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Our View: High time to end the HIO’s lack of accountability  

Until a few months ago, most people were unaware that there was a commissioner for the supervision of Gesy. Those that follow the news, would have found out about his existence after he complained some months ago that the Health Insurance Organisation (HIO) refused to give him access to its data because, apparently, it was not obliged to do so.

This immediately raised questions about whether the HIO, a public body that controls more than a billion euro of the taxpayers’ money and runs Gesy, had something to hide. What other reason could there be for denying the commissioner with supervisory powers access to data? It may have been a power-play by the HIO directors and executives, a display of their refusal of accountability. It should be said that the commissioner’s main responsibility is not to supervise finances, but to investigate complaints against Gesy.

Christodoulos Kaisis, the commissioner, while maintaining his low profile, has not accepted the cosmetic role the HIO wants him to have. Kaisis, according to a report in Politis, had sought the opinion of the attorney-general who suggested a change in the Gesy legislation and advised the commissioner to submit his amendment proposals to the minister of health.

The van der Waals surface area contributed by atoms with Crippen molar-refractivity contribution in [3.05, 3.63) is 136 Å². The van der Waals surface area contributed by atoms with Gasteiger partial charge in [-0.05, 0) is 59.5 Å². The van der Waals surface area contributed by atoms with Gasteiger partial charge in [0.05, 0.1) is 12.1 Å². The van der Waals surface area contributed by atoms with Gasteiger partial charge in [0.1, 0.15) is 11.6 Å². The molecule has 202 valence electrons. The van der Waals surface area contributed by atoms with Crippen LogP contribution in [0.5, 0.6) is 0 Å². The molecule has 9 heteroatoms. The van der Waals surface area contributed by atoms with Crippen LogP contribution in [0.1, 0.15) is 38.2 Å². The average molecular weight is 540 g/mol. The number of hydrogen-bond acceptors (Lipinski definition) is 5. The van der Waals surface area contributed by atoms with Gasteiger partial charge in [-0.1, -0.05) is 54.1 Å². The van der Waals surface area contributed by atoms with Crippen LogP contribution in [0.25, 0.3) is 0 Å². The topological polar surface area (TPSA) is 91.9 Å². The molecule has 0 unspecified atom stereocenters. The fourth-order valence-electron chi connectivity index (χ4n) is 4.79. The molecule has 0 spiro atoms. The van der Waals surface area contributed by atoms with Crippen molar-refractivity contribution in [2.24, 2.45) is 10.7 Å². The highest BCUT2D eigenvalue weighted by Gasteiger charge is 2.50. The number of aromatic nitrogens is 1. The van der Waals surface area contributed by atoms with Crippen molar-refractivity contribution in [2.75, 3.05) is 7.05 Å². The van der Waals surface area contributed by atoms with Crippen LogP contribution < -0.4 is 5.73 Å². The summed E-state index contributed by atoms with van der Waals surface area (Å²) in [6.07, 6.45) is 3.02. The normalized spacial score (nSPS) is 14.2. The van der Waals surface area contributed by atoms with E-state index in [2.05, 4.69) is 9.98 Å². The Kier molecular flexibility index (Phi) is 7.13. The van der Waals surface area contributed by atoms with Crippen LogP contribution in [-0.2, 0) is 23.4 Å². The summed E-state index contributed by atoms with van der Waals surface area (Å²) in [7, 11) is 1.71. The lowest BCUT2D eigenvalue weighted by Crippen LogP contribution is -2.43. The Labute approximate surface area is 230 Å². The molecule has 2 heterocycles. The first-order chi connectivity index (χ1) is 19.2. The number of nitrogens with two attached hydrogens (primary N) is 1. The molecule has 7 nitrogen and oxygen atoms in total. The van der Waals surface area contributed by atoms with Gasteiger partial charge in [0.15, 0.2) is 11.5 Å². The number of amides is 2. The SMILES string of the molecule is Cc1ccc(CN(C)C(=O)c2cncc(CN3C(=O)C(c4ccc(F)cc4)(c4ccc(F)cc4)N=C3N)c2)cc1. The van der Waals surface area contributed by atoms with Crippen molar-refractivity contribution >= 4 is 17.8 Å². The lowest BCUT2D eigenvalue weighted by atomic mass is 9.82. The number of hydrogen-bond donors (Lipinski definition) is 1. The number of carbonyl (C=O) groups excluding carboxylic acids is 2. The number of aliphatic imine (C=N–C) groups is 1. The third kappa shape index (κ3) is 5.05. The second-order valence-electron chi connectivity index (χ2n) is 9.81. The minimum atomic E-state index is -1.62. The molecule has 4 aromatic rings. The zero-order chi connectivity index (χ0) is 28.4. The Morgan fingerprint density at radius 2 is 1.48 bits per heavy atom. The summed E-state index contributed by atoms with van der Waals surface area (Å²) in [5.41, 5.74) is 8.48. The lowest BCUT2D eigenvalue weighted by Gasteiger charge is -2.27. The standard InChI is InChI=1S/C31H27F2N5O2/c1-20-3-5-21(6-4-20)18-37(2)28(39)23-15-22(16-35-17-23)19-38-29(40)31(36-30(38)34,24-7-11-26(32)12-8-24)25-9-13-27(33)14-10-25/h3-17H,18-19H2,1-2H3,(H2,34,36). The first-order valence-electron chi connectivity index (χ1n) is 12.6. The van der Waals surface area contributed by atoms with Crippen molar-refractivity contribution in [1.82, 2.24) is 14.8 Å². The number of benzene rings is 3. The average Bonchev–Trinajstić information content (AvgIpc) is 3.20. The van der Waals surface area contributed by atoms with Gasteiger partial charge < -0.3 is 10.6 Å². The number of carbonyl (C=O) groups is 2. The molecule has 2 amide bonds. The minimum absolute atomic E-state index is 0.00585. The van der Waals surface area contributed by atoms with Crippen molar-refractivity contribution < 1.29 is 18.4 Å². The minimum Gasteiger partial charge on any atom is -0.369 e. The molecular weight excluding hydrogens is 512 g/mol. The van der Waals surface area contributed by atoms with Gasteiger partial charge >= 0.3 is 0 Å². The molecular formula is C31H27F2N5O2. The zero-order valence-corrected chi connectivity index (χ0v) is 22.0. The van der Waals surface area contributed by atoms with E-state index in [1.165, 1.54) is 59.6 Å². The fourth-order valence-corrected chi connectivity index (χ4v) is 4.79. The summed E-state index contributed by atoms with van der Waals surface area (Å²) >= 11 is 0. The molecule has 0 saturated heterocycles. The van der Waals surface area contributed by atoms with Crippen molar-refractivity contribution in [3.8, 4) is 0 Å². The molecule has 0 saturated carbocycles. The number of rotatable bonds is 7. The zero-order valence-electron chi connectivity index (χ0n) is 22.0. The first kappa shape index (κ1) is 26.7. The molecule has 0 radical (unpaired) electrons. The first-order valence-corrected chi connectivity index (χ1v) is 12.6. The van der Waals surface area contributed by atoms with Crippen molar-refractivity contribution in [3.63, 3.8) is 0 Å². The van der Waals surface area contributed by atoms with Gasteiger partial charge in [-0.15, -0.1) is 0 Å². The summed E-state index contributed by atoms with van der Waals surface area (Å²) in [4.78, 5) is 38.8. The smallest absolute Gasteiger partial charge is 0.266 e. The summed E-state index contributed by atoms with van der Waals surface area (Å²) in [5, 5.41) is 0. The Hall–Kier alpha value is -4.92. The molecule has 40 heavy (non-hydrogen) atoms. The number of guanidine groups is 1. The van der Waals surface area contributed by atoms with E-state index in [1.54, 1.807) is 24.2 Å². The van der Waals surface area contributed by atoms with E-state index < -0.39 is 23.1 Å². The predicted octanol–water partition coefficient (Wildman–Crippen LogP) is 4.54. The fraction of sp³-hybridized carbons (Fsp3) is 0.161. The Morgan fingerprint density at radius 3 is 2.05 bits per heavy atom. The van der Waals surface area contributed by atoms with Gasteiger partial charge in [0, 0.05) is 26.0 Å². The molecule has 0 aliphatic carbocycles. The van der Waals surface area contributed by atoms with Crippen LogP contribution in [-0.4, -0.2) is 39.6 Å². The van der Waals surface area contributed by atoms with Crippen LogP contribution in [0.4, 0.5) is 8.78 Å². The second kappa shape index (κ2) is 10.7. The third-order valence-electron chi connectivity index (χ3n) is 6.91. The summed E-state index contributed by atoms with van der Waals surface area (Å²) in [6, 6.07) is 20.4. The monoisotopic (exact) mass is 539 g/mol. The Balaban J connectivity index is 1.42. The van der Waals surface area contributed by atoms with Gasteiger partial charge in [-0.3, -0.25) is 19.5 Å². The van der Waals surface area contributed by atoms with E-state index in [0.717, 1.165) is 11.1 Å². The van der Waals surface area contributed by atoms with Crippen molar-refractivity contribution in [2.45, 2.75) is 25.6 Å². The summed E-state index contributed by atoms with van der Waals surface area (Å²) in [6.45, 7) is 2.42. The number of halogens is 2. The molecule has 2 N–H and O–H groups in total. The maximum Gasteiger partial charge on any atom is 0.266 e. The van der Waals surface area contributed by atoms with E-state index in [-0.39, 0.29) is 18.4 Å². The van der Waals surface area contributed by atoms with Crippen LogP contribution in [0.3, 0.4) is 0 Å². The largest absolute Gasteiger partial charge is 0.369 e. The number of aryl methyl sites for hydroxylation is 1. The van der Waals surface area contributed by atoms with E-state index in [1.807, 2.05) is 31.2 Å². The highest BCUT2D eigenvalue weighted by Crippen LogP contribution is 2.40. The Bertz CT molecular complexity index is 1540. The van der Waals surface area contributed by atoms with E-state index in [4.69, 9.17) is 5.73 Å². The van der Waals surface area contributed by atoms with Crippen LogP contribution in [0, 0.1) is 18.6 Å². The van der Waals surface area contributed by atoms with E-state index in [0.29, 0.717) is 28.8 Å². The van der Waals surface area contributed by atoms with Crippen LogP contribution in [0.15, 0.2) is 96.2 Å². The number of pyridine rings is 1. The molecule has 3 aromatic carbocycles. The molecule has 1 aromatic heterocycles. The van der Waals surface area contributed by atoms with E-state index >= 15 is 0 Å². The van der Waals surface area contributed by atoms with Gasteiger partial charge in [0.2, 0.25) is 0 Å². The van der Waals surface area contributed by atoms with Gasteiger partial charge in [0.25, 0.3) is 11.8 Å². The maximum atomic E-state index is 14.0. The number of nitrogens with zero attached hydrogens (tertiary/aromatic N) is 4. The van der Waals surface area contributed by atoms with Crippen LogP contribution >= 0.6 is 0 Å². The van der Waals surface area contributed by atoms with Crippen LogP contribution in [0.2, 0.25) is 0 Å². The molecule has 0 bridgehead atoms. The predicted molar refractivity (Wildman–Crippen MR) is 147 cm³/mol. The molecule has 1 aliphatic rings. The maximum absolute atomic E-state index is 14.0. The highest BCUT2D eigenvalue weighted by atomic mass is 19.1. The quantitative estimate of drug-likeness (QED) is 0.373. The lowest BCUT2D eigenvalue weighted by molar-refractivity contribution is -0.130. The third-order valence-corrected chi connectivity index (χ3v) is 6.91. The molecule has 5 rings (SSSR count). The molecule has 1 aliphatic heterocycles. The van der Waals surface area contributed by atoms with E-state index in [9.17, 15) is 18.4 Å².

The main weakness of the existing legislation is that any complaint against Gesy has to be submitted to the HIO. The commissioner has been pointing out for several years that this was an irrational provision of the law, as an individual might not want to submit a complaint to the body or individual that was the subject of his complaint. There was no guarantee the complaint would be dealt with in an objective and impartial way.

Worse still, the law gives the HIO the power to set the regulations for the procedure of submitting complaints and for their investigation by the commissioner. It is beyond absurd for the body under investigation to define the procedure of the investigation against it by the supervising commissioner. It creates a situation in which the supervisor is under the complete control of the body he or she is supposed to supervise and investigate.

The solution to the problem is the amendment of the law so that the council of ministers is given the authority to set the regulations for the submission of complaints and for the investigation procedures the commissioner would follow. There is an independent committee that investigates complaints against the police and the same thinking should apply to the HIO and Gesy.

Although this problem was identified by the commissioner some three years ago, the government has shown no desire to amend the law. It is high time it did so and ended the lack of accountability of the HIO.


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